What’s on the horizon for Outward Bound Canada in 2023
Outward Bound Canada (OBC) has been providing life-changing outdoor experiences for youth and adults since 1969. We’re one of the oldest and most recognized outdoor education organisations in Canada. And we owe our longevity to the fact that we’re constantly adapting to provide our participants with the knowledge and skills they need to succeed in a rapidly-changing world.
After the tumultuous years since the 2020 pandemic and the increasing impact of the climate crisis, we’ve recognized that it’s time to adapt again. It’s our goal to remain at the forefront of educational and social innovation, and be important allies in helping Canada meet its educational and environmental commitments and goals for the future.
So in addition to running our high-impact programming for thousands of youth across Canada in 2023, here’s what we’ve planned for the year ahead.
What changes in OBC in 2023 and beyond
1) A more focused view of who we serve
The significant and potentially long-term impact of the pandemic on young people’s mental health and well-being is now well documented, and highlights the need for immediate action. Outdoor experiential education is proven to help youth build the resilience and social-emotional skills to cope with the challenges of recent years, and the worsening impacts of the climate emergency. (More about it in our position paper: Help Me Out – How Outdoor Education Impacts and Empowers Youth to Thrive)
In 2023, our programs and activities will be fully focused on helping youth improve their mental health, build environmental leadership skills and develop social-emotional competencies such as resilience and self-confidence to succeed in today’s world.
2) Making outdoor education more equitable and accessible
Although outdoor education is acknowledged to be more important than ever, the sector faces many difficulties that began before the pandemic – and are likely to worsen as the world braces for a recession.
Canada’s public education system has been buffeted by budget cuts, many of which impact students’ access to experiential outdoor learning opportunities. Add to this the affordability factor and you’ve got a barrier (albeit one of many) for the hundreds of thousands of young people who have little access to these opportunities if they aren’t provided through school.
As costs rise, families struggle to pay for basic needs such as food and rent. This makes it even harder to afford outdoor experiences – and turns these activities into something “extraordinary”, reserved for the wealthier. This has led to unequal access to outdoor education and prevents underserved youth – especially those from marginalised and vulnerable populations such as Indigenous and racialised people – from acquiring the skills to compete on an equal footing in the modern workforce and to learn how to be environmental stewards.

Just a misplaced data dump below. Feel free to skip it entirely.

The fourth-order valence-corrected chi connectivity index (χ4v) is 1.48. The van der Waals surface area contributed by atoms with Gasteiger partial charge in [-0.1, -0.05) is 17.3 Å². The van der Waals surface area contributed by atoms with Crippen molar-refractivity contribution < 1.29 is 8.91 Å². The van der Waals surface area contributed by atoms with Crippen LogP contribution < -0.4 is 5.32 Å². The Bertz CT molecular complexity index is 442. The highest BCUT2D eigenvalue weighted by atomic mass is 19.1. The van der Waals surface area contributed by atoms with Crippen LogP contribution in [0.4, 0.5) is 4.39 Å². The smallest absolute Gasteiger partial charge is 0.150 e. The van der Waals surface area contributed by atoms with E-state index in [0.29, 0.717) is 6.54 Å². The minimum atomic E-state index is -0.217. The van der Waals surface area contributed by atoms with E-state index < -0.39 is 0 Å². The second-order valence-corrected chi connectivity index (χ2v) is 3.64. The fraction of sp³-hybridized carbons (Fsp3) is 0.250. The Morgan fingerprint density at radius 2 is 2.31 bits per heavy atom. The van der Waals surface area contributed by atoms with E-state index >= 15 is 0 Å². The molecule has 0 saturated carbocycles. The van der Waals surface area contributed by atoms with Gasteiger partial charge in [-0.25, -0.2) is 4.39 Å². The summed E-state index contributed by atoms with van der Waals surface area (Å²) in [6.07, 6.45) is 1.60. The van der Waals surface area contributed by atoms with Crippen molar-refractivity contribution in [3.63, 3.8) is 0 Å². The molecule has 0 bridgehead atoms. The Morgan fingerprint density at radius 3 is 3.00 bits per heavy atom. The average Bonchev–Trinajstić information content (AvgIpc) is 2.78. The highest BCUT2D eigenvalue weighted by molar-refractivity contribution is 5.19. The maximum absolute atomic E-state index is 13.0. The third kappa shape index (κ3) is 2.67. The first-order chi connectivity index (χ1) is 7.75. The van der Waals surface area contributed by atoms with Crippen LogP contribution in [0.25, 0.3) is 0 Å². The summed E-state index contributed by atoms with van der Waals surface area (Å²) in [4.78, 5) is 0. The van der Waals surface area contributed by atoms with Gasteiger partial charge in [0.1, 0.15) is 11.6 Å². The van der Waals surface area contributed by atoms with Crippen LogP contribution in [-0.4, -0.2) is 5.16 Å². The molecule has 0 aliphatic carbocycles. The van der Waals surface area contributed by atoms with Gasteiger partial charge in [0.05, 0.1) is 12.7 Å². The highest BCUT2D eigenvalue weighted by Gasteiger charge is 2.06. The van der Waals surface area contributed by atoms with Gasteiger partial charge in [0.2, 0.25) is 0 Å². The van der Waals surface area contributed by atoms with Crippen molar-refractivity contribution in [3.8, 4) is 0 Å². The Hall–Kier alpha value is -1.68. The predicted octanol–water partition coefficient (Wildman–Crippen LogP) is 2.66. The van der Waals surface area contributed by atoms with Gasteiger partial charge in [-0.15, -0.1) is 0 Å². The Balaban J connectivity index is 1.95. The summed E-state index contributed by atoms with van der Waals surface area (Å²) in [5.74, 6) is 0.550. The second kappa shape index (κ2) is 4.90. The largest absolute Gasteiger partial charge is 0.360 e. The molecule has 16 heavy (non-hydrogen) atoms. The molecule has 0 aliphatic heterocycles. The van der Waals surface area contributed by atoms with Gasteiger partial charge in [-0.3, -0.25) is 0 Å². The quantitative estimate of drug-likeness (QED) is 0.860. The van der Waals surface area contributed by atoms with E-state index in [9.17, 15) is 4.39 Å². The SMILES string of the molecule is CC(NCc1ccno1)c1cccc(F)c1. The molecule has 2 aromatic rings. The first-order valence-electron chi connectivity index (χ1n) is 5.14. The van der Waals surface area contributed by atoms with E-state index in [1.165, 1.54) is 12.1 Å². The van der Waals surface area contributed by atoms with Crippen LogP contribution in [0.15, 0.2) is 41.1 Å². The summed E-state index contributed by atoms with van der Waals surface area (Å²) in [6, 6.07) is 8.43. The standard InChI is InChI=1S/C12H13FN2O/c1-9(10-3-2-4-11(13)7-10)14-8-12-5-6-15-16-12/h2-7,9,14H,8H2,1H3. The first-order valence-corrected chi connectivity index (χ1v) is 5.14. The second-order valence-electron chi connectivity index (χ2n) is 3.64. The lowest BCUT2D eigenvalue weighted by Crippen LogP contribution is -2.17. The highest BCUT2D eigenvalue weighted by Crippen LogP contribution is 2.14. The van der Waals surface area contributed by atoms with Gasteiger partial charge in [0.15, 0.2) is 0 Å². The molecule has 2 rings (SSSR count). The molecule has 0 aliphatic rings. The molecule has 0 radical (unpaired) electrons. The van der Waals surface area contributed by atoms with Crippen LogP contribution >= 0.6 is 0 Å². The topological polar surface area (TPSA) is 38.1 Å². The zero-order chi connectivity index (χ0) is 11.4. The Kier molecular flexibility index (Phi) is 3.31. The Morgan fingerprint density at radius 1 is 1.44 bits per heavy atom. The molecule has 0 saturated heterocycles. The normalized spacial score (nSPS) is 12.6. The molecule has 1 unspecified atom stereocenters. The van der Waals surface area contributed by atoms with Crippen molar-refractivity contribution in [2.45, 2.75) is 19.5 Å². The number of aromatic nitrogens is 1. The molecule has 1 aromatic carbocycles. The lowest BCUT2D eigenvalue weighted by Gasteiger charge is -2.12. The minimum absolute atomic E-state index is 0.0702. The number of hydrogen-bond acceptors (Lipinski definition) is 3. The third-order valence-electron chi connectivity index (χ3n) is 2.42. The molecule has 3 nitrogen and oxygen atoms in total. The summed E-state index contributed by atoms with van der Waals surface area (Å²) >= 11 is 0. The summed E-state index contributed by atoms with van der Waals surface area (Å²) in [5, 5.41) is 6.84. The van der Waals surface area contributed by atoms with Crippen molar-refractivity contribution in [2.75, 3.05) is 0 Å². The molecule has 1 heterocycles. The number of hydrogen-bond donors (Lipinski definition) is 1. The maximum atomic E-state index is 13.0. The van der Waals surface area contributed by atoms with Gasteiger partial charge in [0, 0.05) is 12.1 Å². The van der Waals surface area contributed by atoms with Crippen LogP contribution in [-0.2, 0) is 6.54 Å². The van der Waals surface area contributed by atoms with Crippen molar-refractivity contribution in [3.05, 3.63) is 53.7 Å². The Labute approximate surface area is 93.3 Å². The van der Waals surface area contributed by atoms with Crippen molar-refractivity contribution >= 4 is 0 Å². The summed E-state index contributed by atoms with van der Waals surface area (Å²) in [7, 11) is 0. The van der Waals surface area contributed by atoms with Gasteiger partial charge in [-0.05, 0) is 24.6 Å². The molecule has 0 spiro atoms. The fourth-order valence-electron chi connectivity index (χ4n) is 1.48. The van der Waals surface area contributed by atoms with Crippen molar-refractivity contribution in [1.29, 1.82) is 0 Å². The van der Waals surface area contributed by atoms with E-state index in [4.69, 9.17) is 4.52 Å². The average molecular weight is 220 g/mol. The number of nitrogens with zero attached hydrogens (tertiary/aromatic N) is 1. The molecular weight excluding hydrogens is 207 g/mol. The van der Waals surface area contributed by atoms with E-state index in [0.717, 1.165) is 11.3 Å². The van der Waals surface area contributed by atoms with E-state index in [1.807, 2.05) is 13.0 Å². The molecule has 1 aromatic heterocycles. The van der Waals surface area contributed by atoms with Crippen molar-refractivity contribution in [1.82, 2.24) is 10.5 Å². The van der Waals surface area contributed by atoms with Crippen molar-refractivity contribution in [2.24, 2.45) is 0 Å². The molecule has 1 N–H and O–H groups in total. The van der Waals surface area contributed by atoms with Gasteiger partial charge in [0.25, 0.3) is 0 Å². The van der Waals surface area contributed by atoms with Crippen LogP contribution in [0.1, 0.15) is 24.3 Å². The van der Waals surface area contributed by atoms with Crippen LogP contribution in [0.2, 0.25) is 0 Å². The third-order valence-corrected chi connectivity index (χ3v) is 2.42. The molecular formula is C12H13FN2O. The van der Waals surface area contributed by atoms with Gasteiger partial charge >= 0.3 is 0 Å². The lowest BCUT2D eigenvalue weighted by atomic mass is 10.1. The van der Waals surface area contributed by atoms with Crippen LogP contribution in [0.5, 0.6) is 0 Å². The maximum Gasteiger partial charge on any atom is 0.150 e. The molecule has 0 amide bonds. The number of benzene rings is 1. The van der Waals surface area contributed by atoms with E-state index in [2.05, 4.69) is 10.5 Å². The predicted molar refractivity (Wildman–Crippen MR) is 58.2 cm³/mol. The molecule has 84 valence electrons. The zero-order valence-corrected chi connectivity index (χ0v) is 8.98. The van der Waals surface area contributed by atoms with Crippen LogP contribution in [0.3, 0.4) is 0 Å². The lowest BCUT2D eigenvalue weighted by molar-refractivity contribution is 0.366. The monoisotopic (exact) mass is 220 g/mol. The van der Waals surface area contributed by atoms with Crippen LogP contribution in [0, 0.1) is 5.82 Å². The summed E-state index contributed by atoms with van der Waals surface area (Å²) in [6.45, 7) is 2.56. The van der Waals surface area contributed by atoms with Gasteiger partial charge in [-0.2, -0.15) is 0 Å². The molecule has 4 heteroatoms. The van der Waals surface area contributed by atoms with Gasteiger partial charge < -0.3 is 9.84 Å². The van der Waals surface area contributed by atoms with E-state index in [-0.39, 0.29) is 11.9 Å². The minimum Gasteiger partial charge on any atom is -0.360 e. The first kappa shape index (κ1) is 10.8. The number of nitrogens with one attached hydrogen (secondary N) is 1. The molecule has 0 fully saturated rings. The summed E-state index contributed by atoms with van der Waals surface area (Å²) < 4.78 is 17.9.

We think this is unfair. OBC, as a charity, strives for our programs to be “ordinary” and accessible, so that all youth can participate and benefit.
That’s why this year we’ll focus on developing strategic partnerships and starting conversations with different levels of government with the aim of bringing outdoor education to the forefront. We will also continue to build our community of private donors, foundations, and corporate partners so we can provide funded experiences for all youth that need support.
3) Leaning into our role in the fight against the climate emergency
At the COP15 Biodiversity Conference in December 2022, Canada agreed on a set of recommendations to be implemented by 2030 to halt and reverse the rapid global loss of biodiversity. This was the latest of several commitments the country has made to mitigate climate change – with a focus on improving education so people can make better environmental choices and contribute to conservation.
As a registered charity with extensive experience in outdoor education and in collaborating with other organisations on conservation projects, OBC can be an important ally in helping Canada meet its environmental commitments by giving youth the opportunity to benefit from experiential outdoor education. This is because our courses not only help them acquire critical social-emotional skills for their adult life, we also effectively influence young people’s perceptions, beliefs, and behaviours about protecting and managing the environment.
This year we’ll seek to expand our partnerships with other programs, communities and organisations to create reciprocal programs, such as working with conservation organisations to offer service learning projects during our courses. We’ll also work with other charities to address systemic issues in Canada – after all, education, health, and economic development are all closely linked.
4) Building our supporter network
We look forward to updating you throughout the year on our progress towards our goals, through our blog and newsletters. And if it’s within your means, please consider making a donation today to make our courses accessible to more youth across Canada.